The rise and rise of abstract photography


Christian Marclay, Allover (Genesis, Travis Tritt, and others) 2008

Have you noticed how much abstract photography is out there these days. Not so long ago it was a very marginal category, an interesting but barely explored region. Today it’s in the vanguard of the avant-garde, an urgent issue for what is usually taken to be a representational medium.

It’s interesting to see how the abstract idea works in photography. Unlike painting, in photography you can’t really apply the lines and forms by hand, deliberately placing brushstrokes exactly where you want colours and lines to appear. Think of Kandinsky and Malevich, the two Russians who invented abstract art. In photography, you capture what is already there and try to make formal sense out of it by camera position and placement within the frame.

Well, that’s what I originally thought, but some contemporary photographic artists are challenging that notion.

The Christian Marclay cyanotype above resembles a Jackson Pollock drip painting but it’s not made of paint but audio cassette tape. “Marclay unwound the spools of old cassette tapes and proceeded to “draw” with the reams of tape. Marclay creates a labyrinth of lines, all tracing a distinct musical history that becomes abstracted on paper.”  It’s displayed in the MoMA exhibition A World of Its Own: Photographic Practices in the Studio.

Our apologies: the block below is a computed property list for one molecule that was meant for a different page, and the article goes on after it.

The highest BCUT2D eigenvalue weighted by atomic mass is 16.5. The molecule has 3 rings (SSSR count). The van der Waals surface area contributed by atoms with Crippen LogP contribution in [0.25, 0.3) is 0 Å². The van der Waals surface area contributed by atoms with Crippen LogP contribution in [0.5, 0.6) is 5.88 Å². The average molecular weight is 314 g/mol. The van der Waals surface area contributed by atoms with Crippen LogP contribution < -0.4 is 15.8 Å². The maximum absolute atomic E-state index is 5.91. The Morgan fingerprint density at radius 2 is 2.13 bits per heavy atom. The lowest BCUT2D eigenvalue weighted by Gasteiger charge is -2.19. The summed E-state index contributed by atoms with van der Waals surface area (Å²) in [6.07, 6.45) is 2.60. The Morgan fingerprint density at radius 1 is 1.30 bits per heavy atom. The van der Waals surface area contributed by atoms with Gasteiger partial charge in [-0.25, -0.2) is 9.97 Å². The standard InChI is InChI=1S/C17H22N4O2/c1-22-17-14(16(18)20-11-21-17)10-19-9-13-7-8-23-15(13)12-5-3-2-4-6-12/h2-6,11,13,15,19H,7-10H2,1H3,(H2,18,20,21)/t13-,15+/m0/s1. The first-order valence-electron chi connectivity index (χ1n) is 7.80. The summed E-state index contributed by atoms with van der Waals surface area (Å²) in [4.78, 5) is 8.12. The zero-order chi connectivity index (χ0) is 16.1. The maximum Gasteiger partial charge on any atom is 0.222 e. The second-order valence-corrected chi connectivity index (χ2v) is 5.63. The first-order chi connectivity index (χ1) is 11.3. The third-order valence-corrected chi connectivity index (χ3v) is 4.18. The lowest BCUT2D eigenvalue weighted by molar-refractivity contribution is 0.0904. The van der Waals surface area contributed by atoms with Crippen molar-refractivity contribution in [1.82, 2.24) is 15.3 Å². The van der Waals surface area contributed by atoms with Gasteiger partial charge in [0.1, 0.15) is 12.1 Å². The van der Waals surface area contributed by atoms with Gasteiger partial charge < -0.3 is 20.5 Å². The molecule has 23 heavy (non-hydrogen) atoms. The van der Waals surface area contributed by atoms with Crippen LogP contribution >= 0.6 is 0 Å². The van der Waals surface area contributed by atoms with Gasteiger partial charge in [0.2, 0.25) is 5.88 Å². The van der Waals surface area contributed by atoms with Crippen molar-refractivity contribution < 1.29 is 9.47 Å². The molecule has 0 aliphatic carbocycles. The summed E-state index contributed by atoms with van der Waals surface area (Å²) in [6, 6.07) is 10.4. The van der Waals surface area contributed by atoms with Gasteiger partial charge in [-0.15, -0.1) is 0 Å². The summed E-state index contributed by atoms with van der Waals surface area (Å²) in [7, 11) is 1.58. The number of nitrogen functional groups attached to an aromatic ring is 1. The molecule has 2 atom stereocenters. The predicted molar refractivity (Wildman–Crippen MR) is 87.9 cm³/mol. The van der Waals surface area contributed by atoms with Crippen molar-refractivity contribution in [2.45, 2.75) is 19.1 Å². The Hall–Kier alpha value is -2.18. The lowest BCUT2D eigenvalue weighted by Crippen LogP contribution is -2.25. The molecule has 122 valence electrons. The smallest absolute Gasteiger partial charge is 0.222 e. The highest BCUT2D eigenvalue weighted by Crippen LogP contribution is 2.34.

The recent exhibition at the International Center of Photography was called What is a Photograph? and it took on this growing phenomenon of abstract photography, amongst other challenging modes. These three artists caught my attention.

Alison Rossiter

Alison Rossiter,  Kilborn Acme Kruxo, exact expiration date unknown, ca. 1940s, processed in 2013 

Alison Rossiter finds very old packets of photographic paper on ebay and in markets, some are 100 years old. She applies developer locally, ie not by submerging the paper, and the results are beautiful abstracts with antique tones and interesting flaws caused by their age. Some resemble landscapes.

Maco Breuer

Marco Breuer, Untitled (C-1228), 2012. Chromogenic Paper, burned  

Marco Breuer uses C-type (chromogenic) colour paper and tortures it by scratching, burning and sanding. The results are simple but rather pretty abstracts.


Mariah Robertson, 154, 2014

Mariah Robertson has the most extreme technique, both physically difficult and potentially hazardous. She uses rolls of chromogenic paper in her Brooklyn darkroom. Zipped up in a biohazard suit and with an oxygen mask she creates photogram and light effects which she processes through a machine into extremely long colour prints. They are  so long that in the gallery they have to be hung in loops from the ceiling and coiled on the floor. 

See this fascinating video of Robertson at work



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